So when Dave Matthews and Tim Reynolds walked onstage Friday night, they casually took their places and got things started without much ado; introductions had already been made. It was the first night of tour but the third day in town. At ease, fellas, at ease.

It is clearly possible for two performers to perform as a duo, with just guitars and voices, and assault an arena with energy and sound. Simon and Garfunkel can do it. Emily Saliers and Amy Ray can do it. Bob Dylan and his Harmonica can do it. And Dave Matthews and Tim Reynolds, well, they were doing just fine. Sure, the audience laughed and applauded Reynolds for doing little more than five-and-dime tricks on the guitar, and an estimated 10,431 of those commoners in attendance suddenly had a mass hallucination that they were hired chorus-hands and began to sing along. Loudly. But no matter. The music had just begun to eye that famous hill where, on the other side, annoying audiences and other outside phenomena are put in holding cells, bodies in waiting rooms, while the soul is allowed to frolic unsupervised. Some performers are able to topple the hill from back in their dressing rooms, rolling gleefully down the good side as they take the stage. Others lift their audiences over its incline with grandmaster flash show openers. And still, many a fine performer would rather dillydally playfully with their audiences until the hill comes into sight, at which time they make bold strides before leaping to the other side, hand-in-hand with everyone.

For Dave Matthews and Tim Reynolds, the hill didn't come into sight until the fifth song in, and clearly the entire arena saw it at once. The performers sprinted to hillside with a folk-driven rendition of "Dancing Nancies." But then Matthews told the crowd that he was going to go and round up his Friends while the audience was treated to its second intermission of the hour. Ever the host, Matthews suggested that we use the break to take a leak…while he went backstage and relieved himself on a pile of box office receipts. Presumably, of course.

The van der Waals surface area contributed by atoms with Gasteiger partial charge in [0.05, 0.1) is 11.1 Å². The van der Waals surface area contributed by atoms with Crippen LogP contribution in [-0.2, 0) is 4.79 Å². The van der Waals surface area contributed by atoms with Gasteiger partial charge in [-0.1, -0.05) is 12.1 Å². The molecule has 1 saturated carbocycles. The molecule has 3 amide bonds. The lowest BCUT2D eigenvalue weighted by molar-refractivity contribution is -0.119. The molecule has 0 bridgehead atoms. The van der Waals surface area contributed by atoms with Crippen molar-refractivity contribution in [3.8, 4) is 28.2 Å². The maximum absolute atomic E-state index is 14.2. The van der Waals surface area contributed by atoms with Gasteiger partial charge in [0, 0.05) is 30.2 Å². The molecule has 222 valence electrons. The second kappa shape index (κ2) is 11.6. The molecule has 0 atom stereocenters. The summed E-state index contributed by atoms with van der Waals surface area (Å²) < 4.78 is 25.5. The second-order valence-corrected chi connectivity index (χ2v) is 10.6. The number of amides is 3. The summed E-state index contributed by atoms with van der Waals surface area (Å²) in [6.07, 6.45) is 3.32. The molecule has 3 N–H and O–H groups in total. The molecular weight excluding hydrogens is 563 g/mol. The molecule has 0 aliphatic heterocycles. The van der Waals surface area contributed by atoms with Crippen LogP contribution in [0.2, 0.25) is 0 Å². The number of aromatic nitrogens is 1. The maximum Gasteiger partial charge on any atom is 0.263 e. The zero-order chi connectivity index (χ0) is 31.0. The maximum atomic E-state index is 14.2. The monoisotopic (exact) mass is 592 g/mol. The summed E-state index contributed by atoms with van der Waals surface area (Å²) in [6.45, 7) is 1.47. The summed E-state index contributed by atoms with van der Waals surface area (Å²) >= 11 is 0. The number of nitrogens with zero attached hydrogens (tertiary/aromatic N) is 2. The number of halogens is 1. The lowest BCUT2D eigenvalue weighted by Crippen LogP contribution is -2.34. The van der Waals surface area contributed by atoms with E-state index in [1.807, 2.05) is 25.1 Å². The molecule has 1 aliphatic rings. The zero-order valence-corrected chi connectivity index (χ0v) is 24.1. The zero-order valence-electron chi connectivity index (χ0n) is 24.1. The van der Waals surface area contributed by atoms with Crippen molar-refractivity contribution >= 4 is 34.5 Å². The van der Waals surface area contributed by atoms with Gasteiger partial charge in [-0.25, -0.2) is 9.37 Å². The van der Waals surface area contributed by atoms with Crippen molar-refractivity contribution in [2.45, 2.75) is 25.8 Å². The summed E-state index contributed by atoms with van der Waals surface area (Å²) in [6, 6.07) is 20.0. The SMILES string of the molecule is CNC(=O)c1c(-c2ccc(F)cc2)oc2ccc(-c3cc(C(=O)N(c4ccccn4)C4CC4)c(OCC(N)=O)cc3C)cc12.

I, myself, took to looking at the ceiling because, frankly, there wasn't much else to do. Still, I was looking forward to the next set. Don't think I damned it from the start.

But, like fireworks on the Fourth of July in Small Town, USA, the much-anticipated main attraction of the evening was punctuated with oohs-and-aahs sporadically appearing between lulls when duds, cheap bottle-rockets, or loud firecrackers took center stage. A few Roman Candles exploded, as Kerouac might say, like "spiders across the sky" and their impressive beauty is not to be denied. Like the band's skirt-raising (but chaperoned) version of Peter Gabriel's "Solsbury Hill." Like the Anastasio-led cover of "Up On Cripple Creek." And like the cut-above rendition of "Hey Bulldog," which had all the balls of Ron Jeremy and all the ass of Jennifer Lopez. Although few seemed to recognize the tune (from the Beatles' Yellow Submarine soundtrack), everyone bowed to its fury. Including Dave Matthews who, for once, let Trey do his thing. But even then, before Trey was able to reach the other side of the hill, Dave called him home to finish the set before its bedtime…or before his. By 10:40pm, the audience was released back into the custody of Officer Winter.